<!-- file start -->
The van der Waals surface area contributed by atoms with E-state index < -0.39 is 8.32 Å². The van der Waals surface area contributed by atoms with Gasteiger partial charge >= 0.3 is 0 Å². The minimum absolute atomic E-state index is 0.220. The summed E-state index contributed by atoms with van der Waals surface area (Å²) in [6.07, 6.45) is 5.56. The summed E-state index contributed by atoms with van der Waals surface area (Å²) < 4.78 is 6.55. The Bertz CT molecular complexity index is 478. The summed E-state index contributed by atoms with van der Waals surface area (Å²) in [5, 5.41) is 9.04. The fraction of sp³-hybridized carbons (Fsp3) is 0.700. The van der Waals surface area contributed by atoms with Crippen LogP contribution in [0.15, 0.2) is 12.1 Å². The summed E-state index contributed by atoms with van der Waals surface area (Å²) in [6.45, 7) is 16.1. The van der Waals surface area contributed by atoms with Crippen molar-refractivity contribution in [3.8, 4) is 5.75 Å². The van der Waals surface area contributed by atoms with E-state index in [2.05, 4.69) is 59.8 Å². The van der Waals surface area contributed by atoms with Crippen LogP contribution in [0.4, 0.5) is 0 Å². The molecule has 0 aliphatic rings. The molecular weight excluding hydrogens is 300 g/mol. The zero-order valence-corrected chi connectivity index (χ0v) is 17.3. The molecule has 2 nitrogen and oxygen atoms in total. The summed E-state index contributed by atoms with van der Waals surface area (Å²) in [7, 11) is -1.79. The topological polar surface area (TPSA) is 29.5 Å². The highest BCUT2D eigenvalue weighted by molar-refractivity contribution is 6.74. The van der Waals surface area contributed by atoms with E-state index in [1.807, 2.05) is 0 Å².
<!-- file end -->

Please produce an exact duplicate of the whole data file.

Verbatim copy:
The van der Waals surface area contributed by atoms with E-state index < -0.39 is 8.32 Å². The van der Waals surface area contributed by atoms with Gasteiger partial charge >= 0.3 is 0 Å². The minimum absolute atomic E-state index is 0.220. The summed E-state index contributed by atoms with van der Waals surface area (Å²) in [6.07, 6.45) is 5.56. The summed E-state index contributed by atoms with van der Waals surface area (Å²) < 4.78 is 6.55. The Bertz CT molecular complexity index is 478. The summed E-state index contributed by atoms with van der Waals surface area (Å²) in [5, 5.41) is 9.04. The fraction of sp³-hybridized carbons (Fsp3) is 0.700. The van der Waals surface area contributed by atoms with Crippen LogP contribution in [0.15, 0.2) is 12.1 Å². The summed E-state index contributed by atoms with van der Waals surface area (Å²) in [6.45, 7) is 16.1. The van der Waals surface area contributed by atoms with Crippen molar-refractivity contribution in [3.8, 4) is 5.75 Å². The van der Waals surface area contributed by atoms with E-state index in [2.05, 4.69) is 59.8 Å². The van der Waals surface area contributed by atoms with Crippen LogP contribution in [0.4, 0.5) is 0 Å². The molecule has 0 aliphatic rings. The molecular weight excluding hydrogens is 300 g/mol. The zero-order valence-corrected chi connectivity index (χ0v) is 17.3. The molecule has 2 nitrogen and oxygen atoms in total. The summed E-state index contributed by atoms with van der Waals surface area (Å²) in [7, 11) is -1.79. The topological polar surface area (TPSA) is 29.5 Å². The highest BCUT2D eigenvalue weighted by molar-refractivity contribution is 6.74. The van der Waals surface area contributed by atoms with E-state index in [1.807, 2.05) is 0 Å².